submitted, that it was a resumption of an earlier strike hence no


new notice was necessary. Counsel further sp.btnitted that the
presentstrike is not

for~~nforcement .of th~.J~dgment of Nderi J

but about clf;mands,i;nade })y .the t~aGh~r$ which have not been
'

'

met whicl:l

'"\\'.;

':-

'"

<'

-J:< >

ocA:

~."'""'~

i~cllJcl~ .e~ecut19~~ar~:e.~~~-.CBA

were to. col16ede

to~ thes~/i~--

and if the petitioner

.~;:~~~;~ould end and there would

be no more strikes.

29.

Mr. Ndum{)i for the:2nd petit:i:<)fl~~':;~.Ubmitted on.)his point that a


.:r- .' ~' . ,::-~-

strike notice

\vaSicc_. trssaed' al~~a~gg Ji!tnecessary under the


:, ,,,,,

," .-r;... .,,, .,

current constitution.

.~. --::::L>~

<Y.,
.c '

'f.-<

"'
~ ~:~ ":: <~'

::_ :'

-~:~.::.J:<ii'i:':~:)..

A~ ;$}, ~' ~:;::~~~f~~~i1~~'

30.

Mr.

Kiragu

to . ~:~~ .

Kimani

\L\<1'

''k

c'

lOllS
,:;-,:>~ ::---t:<::i

by

the

respondent submitted that on 1Sth.January.;""2W.~i~~\a consent was

recorded calling off the strike which. _was >th~~-\:~ngoing.

The

December strike notice therefore ceased lbj:~.xis'tZ~-i' Regarding the

requirement of notice, Counsel submitted th~t Upder article 41


r.:--'.

'. ;~~' ~:::

,~ .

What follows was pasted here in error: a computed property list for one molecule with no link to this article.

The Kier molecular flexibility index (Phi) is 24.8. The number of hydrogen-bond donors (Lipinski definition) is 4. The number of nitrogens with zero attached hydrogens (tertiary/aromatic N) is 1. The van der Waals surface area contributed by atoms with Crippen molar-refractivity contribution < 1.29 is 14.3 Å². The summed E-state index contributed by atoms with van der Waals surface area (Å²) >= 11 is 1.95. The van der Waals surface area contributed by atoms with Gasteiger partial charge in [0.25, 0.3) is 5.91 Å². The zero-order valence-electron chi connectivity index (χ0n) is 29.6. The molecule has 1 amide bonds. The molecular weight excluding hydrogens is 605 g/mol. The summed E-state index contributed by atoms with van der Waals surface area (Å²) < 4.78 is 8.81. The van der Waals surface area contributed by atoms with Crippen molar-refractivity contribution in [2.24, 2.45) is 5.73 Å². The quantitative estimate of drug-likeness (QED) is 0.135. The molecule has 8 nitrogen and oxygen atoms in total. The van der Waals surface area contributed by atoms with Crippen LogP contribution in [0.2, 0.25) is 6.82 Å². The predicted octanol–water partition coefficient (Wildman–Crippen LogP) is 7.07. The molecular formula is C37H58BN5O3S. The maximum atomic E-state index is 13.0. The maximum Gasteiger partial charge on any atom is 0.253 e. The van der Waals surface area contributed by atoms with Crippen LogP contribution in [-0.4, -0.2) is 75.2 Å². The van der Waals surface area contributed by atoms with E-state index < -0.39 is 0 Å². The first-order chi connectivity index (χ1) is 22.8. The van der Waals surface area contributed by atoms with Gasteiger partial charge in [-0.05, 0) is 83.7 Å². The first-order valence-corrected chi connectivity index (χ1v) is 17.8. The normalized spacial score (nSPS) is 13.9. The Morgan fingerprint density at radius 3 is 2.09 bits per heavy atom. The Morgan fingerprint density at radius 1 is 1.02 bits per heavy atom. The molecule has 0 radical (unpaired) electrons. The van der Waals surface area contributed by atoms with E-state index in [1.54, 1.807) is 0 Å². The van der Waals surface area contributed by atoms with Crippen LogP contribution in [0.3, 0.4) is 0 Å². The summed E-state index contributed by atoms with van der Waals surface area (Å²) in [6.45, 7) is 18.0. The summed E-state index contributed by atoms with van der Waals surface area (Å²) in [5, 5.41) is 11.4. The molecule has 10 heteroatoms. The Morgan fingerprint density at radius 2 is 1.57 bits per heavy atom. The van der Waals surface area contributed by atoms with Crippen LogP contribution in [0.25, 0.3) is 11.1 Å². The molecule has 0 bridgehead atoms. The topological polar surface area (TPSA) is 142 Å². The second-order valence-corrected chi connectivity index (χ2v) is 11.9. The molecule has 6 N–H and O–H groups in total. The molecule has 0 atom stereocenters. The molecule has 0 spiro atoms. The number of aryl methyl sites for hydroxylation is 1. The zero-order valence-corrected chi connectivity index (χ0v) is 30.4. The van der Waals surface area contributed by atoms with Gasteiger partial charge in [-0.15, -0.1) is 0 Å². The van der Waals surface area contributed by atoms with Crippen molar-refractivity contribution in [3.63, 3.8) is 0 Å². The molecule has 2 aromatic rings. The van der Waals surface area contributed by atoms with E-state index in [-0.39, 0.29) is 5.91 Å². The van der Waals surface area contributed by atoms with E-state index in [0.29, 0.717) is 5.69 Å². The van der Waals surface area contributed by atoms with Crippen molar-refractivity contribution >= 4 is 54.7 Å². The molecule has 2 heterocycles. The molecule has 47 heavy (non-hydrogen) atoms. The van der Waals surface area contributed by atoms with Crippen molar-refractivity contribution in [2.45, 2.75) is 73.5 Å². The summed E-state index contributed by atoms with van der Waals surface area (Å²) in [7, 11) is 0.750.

of the Constitution, every person has' . .~a rigb.~m:to


fair labour
'
.
<~l

practice.

The article does not provitf.~:;now't~g!le goes about

exercising these rights. This is within


Relations Act hence

there

is

no

t~~J;}fo~i~~e of the Labour


inconsistency with

the

14

Constitution.

According to Counsel, the right to notice before

calling a strike is also a fair labour practice.


31.

Mr. Kiragu,J-ilrther submitted that the object of notice was to


allowthe,addressee to avert a strike by looking at the demands.
Section 77(7) of the Labour Relations Act alloW~;,;an employer to
' , '-.):<

'Jn

come to 0ourt and seek iq.junction relif.''

prohibiting the

present s,tfike, the, Court'-.,;;-.; )would. nd:t I>e staying Nderi J's
Judgment since .Jh~ Judg~~:ttid :.m.B:t:) .sanction any strike.
0

.'

c.

-"

-~

.,<

Mr.

Kiragu further concurred .witH,JMr;: 0bllra's submissions that the


,

, > ;

1f~-:i2\~~ ~

_:

. pre~~,pt str1~e. is'1 Ior<:,,the: cnfi:i~~~lrier;t~ .of,,~deri J's Judgment


:e~~t~::. ,~~:7

which is ,u:npn:>.cecl~rBJ; sinc~~1


redress a

partY carlhot be" 11~


~;

'

\<i+$)tn~

. ;fcirl:fse
;'''

7
,

;~f

law Pl'&ovides avenue for

aa1ff~~bnt modality not

provided for in law;.:e<~@:unsel f:urther U,~mitted that a strike can


. only be in furtherance of a trade di;p1J.t6'anc:t.7,ajudgment is not a
'

'~ ~

trade dispute.

32.

(f) Does the petitioner have the 'locus t~~~iftii~~g the petition

on its behalf and that of school

goiiJ.g,chfJ'ttk~~;.and people of
~,;f.

'

~ .. ~, :.

'

Kenya generally and as a corollary is the 'p~f~tioner guilty of


contempt hence should not be heard?
Mr. 0bura submitted concerning this fssp.e tha~;the petition was
brought pursuant to article 22 and 258ofthe<:f6nstitution and
therefore confers on the petitioner the right to bring petition on
behalf of the children.

According to Mr. 0bura the petitioner


15

receives funding from the National Treasury and this follows


certain procedures.

The funds have not been availed to the

petitioner

respondents

yet

the

have

engaged

In

public